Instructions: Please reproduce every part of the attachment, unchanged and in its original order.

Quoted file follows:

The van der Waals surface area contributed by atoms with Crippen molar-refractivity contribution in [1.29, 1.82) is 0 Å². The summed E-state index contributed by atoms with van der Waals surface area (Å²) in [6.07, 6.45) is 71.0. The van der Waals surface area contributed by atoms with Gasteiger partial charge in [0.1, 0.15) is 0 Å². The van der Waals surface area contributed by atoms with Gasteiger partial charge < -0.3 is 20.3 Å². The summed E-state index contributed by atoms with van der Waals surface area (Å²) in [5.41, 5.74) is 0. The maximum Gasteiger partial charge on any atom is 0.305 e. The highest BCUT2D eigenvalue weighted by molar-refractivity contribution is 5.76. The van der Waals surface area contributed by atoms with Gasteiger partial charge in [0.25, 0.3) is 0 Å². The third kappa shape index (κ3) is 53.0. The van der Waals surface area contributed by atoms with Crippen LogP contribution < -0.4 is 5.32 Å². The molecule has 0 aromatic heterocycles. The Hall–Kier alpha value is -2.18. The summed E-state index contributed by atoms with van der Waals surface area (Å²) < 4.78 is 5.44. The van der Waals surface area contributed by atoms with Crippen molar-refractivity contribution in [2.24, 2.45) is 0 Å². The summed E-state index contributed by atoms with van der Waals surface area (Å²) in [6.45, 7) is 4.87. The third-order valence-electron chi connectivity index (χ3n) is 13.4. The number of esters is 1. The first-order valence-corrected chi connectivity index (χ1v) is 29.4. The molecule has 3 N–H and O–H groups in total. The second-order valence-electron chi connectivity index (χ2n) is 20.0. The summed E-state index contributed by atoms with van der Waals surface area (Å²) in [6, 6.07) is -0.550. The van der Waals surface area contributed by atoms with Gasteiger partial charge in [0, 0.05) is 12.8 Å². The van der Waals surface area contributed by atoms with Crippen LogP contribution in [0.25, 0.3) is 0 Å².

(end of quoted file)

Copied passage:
The van der Waals surface area contributed by atoms with Crippen molar-refractivity contribution in [1.29, 1.82) is 0 Å². The summed E-state index contributed by atoms with van der Waals surface area (Å²) in [6.07, 6.45) is 71.0. The van der Waals surface area contributed by atoms with Gasteiger partial charge in [0.1, 0.15) is 0 Å². The van der Waals surface area contributed by atoms with Gasteiger partial charge < -0.3 is 20.3 Å². The summed E-state index contributed by atoms with van der Waals surface area (Å²) in [5.41, 5.74) is 0. The maximum Gasteiger partial charge on any atom is 0.305 e. The highest BCUT2D eigenvalue weighted by molar-refractivity contribution is 5.76. The van der Waals surface area contributed by atoms with Gasteiger partial charge in [0.25, 0.3) is 0 Å². The third kappa shape index (κ3) is 53.0. The van der Waals surface area contributed by atoms with Crippen LogP contribution < -0.4 is 5.32 Å². The molecule has 0 aromatic heterocycles. The Hall–Kier alpha value is -2.18. The summed E-state index contributed by atoms with van der Waals surface area (Å²) < 4.78 is 5.44. The van der Waals surface area contributed by atoms with Crippen molar-refractivity contribution in [2.24, 2.45) is 0 Å². The summed E-state index contributed by atoms with van der Waals surface area (Å²) in [6.45, 7) is 4.87. The third-order valence-electron chi connectivity index (χ3n) is 13.4. The number of esters is 1. The first-order valence-corrected chi connectivity index (χ1v) is 29.4. The molecule has 3 N–H and O–H groups in total. The second-order valence-electron chi connectivity index (χ2n) is 20.0. The summed E-state index contributed by atoms with van der Waals surface area (Å²) in [6, 6.07) is -0.550. The van der Waals surface area contributed by atoms with Gasteiger partial charge in [0, 0.05) is 12.8 Å². The van der Waals surface area contributed by atoms with Crippen LogP contribution in [0.25, 0.3) is 0 Å².